The best of French cuisine

Caroline is a fully qualified Corden Bleu chef and takes a great pride in the perfect and delicious food served on board the Aprés Tout. Our meals are paired with great regional wines, many of which are Grand and Premier Cru.

Cordon Bleu cuisine

After passing my Certificate at the Corden Bleu school, I went to work for an extremely upmarket outside catering company in the Lake District in England – this was such a wonderful place to work and we found ourselves catering in all sorts of exciting places such as Castles, an island in the middle of Lake Windermere and many Stately homes!

In 1991 with my husband Rory we first ventured to France and started working on a river cruiser in Provence, we loved the life style immediately. France has such wonderful produce and catering to 12 passengers was a dream come true. I love following the seasons in France, for example in the Spring the markets are full of the white and green asparagus in abundance while in September it is all about wild mushrooms.

Catering to a small select group is such a great pleasure, providing meals of the highest quality to our passengers on board, discussing their requirements and ensuring they leave happy and fulfilled with the food is my goal.

My kitchen on the Apres Tout is a perfect ‘show kitchen’ and has plenty of room for any passenger who might be interested to sit, chat and watch or even to try their hand at a favourite dish prepared during the week which they would enjoy to learn!of the surrounding countryside. Return to the Apres Tout for a gala dinner with wonderful wines to match and a fond farewell.


Each day onboard the Après Tout, the gourmet food is expertly prepared by Caroline and paired with superb regional wine. Here are a selection of recipes to try for yourself.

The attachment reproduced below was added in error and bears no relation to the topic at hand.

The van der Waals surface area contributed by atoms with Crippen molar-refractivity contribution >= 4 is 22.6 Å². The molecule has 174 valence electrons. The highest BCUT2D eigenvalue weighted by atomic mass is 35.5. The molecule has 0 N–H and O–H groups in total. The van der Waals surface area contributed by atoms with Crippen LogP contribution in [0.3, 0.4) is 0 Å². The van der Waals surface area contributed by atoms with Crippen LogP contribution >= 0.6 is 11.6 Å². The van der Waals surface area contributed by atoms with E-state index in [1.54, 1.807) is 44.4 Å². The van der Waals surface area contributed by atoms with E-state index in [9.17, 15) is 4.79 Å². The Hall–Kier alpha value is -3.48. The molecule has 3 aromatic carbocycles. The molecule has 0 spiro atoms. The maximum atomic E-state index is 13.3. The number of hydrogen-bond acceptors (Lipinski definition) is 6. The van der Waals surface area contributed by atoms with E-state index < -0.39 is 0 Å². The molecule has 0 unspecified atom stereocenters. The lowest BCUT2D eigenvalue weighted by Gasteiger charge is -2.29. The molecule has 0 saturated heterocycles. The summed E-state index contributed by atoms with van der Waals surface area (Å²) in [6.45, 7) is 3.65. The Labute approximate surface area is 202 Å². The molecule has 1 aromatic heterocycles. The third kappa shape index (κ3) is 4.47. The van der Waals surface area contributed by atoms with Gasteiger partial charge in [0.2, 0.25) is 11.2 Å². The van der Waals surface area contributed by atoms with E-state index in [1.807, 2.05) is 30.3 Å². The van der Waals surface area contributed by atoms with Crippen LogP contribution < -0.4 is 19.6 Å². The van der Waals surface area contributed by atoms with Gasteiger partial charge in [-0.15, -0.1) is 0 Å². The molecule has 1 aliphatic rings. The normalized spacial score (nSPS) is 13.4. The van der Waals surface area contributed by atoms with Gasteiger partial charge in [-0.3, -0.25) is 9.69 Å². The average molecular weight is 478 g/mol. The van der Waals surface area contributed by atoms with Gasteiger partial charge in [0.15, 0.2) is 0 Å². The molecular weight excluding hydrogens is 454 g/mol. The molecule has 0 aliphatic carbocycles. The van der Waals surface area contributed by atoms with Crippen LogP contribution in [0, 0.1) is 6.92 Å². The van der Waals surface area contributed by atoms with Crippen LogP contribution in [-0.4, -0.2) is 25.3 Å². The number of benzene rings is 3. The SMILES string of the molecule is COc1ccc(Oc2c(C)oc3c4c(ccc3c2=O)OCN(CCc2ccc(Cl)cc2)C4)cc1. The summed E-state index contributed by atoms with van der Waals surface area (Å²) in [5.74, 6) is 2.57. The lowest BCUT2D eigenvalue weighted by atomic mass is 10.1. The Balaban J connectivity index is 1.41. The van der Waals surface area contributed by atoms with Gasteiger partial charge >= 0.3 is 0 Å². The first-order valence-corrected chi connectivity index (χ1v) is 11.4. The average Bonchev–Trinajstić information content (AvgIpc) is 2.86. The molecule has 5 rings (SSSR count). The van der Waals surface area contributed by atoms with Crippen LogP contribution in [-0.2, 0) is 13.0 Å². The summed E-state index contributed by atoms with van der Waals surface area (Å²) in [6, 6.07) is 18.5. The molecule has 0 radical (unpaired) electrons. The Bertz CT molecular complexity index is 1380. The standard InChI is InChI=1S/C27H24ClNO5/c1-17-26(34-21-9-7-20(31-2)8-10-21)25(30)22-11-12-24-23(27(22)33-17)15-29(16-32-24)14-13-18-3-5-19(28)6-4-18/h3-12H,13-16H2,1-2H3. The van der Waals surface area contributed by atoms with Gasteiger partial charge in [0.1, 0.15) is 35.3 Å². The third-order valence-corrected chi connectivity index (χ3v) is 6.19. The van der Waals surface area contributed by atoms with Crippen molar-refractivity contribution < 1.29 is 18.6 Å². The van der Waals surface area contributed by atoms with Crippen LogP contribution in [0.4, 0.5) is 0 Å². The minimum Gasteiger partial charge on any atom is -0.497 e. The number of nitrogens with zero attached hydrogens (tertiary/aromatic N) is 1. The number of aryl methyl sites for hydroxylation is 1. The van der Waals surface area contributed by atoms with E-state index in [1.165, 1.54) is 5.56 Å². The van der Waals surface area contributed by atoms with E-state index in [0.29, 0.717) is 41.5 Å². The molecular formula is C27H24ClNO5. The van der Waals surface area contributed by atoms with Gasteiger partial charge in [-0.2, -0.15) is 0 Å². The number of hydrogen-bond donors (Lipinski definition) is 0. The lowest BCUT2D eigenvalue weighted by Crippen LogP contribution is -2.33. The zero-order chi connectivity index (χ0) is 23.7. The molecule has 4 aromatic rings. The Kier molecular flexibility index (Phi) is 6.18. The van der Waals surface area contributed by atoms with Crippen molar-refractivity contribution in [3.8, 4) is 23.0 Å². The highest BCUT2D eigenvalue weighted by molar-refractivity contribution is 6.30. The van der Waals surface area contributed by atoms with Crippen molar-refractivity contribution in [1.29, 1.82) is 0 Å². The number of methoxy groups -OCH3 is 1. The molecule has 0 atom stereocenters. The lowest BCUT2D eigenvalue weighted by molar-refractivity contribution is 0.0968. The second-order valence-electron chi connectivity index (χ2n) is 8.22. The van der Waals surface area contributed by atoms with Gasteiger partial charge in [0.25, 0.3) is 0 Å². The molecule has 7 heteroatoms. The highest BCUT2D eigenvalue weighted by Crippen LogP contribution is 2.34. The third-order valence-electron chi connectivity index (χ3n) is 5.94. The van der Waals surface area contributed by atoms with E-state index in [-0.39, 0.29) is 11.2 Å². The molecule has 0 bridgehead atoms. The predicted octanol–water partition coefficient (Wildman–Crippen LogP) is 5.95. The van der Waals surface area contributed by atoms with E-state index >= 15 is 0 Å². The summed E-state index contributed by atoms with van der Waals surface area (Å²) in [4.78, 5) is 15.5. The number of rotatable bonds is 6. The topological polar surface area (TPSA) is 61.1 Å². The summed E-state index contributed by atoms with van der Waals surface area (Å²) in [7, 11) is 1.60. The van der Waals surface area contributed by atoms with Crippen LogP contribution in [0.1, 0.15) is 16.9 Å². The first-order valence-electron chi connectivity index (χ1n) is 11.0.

Wild Dijon mushrooms

Served in a cream sauce


Creme brulee

Made with white chocolate


White chocolate tart

A white chocolate treat


Salmon with Sweetcorn Pancakes

With saffron sauce


Poached Pear with Tuile


Strawberry Meringues


Menu suggestions

Suggestion 1

Roasted Scallops with Carrot Puree & Baby Vegetables

Duck Breast with Redcurrant & Port Reduction

Fondant Potatoes with Roasted Vegetables

Cheese course with Breads & Biscuits and fruit

Black Forest Gateau with Cherry Coulis

Wine pairings:

St Aubin 1 Cru
Cheateauneuf Du Pape

Suggestion 2

Asparagus with Foamy Hollandaise, Parma Ham Crisps

Roast Fillet of Beef with a Red Wine Reduction

Gratin of Potatoes and Wild Mushrooms

Cheese course with Breads & Biscuits and fruit

White Chocolate Tart with Mango Sorbet

Wine pairings:

Corton Grand Cru

How to taste wine

  Number 1 – ‘Sight’
When you first pour the wine in the glass, look at it for any signs of problems. The wine should be clear and shiny, limpid, without cloudiness or a strange colour. White wines will become more golden with age and reds more orange tinged, but neither should ever be brown!
  Number 2 – ‘Sniff’
Put nose in the glass and smell. The first nose is primarily to detect any bad aromas – the wine should not smell musty, or of rotten eggs, bleach or rotting apples. It should have a pleasant aroma.
  Number 3 – ‘Swirl’
Swirl the wine around in the glass vigorously. This will oxygenate the wine and allows the flavour molecules to be released increasing and enhancing the flavour.
  Number 4 – ‘Sniff again’
This second nose should normally be more aromatic than the first. For your own enjoyment try to identify any aromas you can detect – Flowers, yellow fruits like apricots or peaches, light red fruits like cherries or raspberries, dark red fruits like blackcurrants or blackberries, honey, vanilla, pepper, spices, tobacco….. Keep it fun and light-hearted; it’s not a test!
  Number 5 – ‘Sip’
Take some wine in your mouth and swish it around in your mouth to try and make sure that all the parts of your mouth and tongue have been covered. See how the flavours in your mouth compare to what you had smelled – a wine can be very fruity on the nose but less so on the palate, or vice versa. Does the flavour increase in intensity or drop off quickly; do the aromas change, is it better or worse than you expected?
  Number 6 – ‘Spit or swallow’
Up to you to choose if you want to spit or swallow the wine – depending on how many wines you will be tasting and who’s driving! Once you have spat the wine out, see how long the flavours remain on your palate; this is what we call ‘persistence’. As in many things – the longer the better!

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